Today in America, we face a crisis of incivility in society and in our public discourse.
According to a 2021 study by researchers at Portland State University in Oregon, workplace incivility is rising, too. Employees who experience or witness incivilities are more likely to be uncivil toward others, the study found. In the workplace, CEOs say, a culture of incivility threatens employee morale and productivity, corporate reputation and revenue.
How can communications professionals show leadership to help counter this epidemic of incivility? What if we reinvented our campaigns to both reduce incivility and spark authentic, contagious, heartfelt engagement from employees and customers? Since many of our communications campaigns (and how we measure their success) might cause people to feel more like numbers or objects, what do we have to lose?
Creative PR, media and internal communicators are qualified to create campaigns based on acts of kindness; communications that go deeper into the human heart. Such campaigns will lift eyebrows, turn heads and drop jaws.
You might start by pulling together a cross-departmental discovery session where you ask a few questions: What kind of campaign can we create together that would stimulate meaningful and contagious acts of kindness? Which acts of kindness would be a great fit for our corporate culture, our brand, our industry, our community? What would a successful campaign look like? Which communications assets can we use to make our kindness campaign a success?
Of course, a campaign built on inspiring kindness will look different for every company and industry. You might connect your campaign to a particular event, such as World Kindness Day on Nov. 13. But I will bet my reputation that the campaign will work if you pull in colleagues from HR, marketing, your creative agency and any others who come to mind.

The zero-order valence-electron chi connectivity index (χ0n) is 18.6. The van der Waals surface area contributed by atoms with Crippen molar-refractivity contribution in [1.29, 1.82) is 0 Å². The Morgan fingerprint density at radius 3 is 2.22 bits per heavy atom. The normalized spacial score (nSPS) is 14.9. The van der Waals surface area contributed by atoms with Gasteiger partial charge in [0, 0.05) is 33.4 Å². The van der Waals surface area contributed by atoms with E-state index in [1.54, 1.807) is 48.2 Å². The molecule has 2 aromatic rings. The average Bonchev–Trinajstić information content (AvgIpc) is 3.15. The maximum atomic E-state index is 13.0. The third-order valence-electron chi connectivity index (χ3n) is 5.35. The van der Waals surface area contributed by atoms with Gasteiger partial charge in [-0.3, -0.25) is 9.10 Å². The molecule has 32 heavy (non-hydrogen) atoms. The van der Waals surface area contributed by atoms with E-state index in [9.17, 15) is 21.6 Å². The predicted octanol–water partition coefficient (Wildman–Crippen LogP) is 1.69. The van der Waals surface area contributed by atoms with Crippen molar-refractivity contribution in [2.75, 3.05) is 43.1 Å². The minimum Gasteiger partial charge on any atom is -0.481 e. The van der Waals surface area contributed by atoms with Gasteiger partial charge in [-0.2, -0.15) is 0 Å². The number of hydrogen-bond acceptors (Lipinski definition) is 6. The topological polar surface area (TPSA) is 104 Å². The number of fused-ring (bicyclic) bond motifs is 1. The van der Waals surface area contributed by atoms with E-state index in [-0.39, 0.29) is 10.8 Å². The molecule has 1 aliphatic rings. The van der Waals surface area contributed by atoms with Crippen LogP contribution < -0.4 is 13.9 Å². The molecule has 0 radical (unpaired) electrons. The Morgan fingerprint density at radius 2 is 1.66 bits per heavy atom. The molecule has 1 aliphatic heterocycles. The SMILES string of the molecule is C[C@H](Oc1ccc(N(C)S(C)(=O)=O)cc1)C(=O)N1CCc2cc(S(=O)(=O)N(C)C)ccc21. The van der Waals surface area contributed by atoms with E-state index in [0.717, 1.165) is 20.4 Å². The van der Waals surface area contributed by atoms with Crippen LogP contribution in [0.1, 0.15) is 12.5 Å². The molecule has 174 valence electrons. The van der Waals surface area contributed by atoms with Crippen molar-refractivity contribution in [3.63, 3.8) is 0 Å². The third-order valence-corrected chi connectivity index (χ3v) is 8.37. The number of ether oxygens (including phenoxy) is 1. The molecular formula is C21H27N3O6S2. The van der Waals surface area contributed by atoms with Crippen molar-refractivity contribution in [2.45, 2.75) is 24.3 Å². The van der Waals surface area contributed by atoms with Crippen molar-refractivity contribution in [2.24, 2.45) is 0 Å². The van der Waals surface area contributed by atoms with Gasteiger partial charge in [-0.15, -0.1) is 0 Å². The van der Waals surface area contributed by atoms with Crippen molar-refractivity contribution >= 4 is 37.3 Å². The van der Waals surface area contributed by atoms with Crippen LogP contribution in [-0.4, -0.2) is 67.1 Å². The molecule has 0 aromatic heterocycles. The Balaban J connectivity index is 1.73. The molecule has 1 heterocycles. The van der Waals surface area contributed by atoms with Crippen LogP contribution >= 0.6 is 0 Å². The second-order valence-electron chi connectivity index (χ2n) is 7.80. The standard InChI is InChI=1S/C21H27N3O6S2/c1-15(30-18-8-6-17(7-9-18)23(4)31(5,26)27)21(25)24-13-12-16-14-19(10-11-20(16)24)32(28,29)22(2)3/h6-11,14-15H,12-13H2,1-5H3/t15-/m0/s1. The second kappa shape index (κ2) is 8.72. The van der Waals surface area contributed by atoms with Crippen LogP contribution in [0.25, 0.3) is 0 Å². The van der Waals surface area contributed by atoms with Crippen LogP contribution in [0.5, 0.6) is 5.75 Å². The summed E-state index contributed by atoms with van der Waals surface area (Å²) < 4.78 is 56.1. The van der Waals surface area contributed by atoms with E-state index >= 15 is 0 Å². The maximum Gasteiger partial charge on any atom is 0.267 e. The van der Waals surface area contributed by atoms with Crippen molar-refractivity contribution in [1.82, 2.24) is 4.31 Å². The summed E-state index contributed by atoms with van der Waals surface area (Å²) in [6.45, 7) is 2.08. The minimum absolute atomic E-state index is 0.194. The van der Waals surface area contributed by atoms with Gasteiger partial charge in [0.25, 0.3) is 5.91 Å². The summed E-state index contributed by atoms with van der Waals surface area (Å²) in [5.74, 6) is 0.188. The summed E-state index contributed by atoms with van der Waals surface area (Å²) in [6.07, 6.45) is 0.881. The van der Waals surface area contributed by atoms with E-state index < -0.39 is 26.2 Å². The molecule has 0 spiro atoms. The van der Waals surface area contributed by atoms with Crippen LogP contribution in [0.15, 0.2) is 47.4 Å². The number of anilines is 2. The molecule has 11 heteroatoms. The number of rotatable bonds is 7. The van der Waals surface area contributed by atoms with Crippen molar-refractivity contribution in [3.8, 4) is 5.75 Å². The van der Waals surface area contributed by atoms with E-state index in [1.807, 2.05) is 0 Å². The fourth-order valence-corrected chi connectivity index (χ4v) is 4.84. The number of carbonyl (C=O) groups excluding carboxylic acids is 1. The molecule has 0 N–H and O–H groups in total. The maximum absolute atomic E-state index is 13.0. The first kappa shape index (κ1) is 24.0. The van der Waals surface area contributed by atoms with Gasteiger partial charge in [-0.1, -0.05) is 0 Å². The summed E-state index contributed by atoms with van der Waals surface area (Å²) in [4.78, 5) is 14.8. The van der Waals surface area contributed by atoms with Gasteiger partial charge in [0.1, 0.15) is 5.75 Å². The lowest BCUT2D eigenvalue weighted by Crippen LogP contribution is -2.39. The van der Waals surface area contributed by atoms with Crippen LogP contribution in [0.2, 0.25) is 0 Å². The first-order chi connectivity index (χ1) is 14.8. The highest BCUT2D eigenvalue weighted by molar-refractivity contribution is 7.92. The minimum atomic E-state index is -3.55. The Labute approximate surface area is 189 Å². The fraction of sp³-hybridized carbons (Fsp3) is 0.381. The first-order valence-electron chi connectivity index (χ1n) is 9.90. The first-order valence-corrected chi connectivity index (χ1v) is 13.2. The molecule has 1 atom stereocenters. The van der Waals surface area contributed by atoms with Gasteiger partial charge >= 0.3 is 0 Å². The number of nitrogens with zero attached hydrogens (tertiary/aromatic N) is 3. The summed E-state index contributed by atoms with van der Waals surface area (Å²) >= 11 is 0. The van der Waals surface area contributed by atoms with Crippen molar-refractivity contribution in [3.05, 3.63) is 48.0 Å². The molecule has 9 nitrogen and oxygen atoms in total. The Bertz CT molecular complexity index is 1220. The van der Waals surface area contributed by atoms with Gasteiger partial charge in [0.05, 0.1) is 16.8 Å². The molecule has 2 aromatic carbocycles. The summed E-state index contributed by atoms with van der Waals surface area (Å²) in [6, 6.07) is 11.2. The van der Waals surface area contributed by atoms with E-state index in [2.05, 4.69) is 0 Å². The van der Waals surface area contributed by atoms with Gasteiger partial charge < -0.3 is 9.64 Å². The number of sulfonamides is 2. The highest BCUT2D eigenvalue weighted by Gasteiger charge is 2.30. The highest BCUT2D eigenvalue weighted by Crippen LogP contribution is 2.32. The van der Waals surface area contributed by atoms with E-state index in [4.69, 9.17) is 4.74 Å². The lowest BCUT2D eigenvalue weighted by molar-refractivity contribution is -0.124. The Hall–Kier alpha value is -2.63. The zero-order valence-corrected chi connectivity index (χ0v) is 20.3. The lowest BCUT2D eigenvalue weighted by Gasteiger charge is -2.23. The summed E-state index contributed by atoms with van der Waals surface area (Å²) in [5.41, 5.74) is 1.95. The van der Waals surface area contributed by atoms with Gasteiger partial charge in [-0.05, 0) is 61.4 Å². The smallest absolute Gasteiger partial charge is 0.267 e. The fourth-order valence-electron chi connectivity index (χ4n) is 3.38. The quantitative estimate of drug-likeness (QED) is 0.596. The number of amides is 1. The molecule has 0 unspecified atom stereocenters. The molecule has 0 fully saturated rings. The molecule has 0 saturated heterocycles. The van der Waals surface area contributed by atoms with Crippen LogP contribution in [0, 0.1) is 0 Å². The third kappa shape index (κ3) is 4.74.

A creative campaign built on kindness can work beautifully to achieve a wide range of objectives, such as increasing product sales and reputation scores, boosting employee morale or recovering from a crisis. These campaigns can also be inexpensive, contagious and beneficial for both employees and external audiences.
By communicating a message of kindness, your organization will be seen as a solution and not a contributor to the crisis of incivility that’s tearing apart companies, families and society.
Give your boss the research. One study of 51,000 individuals in 3,600 business units, published by the American Psychological Association, showed that a culture of kindness had a significant positive impact on productivity, efficiency, customer satisfaction and employee turnover, while also reducing costs.
Collectively we face a tinderbox moment, inside and outside the workplace. Nerves are frayed. Anger and incivility are rampant. It’s time to heal. If we’ve ever needed communication to start a wave of kindness, now is the time.
Brian Peterson is the founder of Greater Life Communications, supporting purpose-driven organizations as they confront the root causes of human suffering. For more information, visit www.greaterlife.com, or reach Brian directly at firstname.lastname@example.org. For more resources on civility, please visit PRSA’s Voices4Everyone initiative.[Photo credit: blacksalmon]
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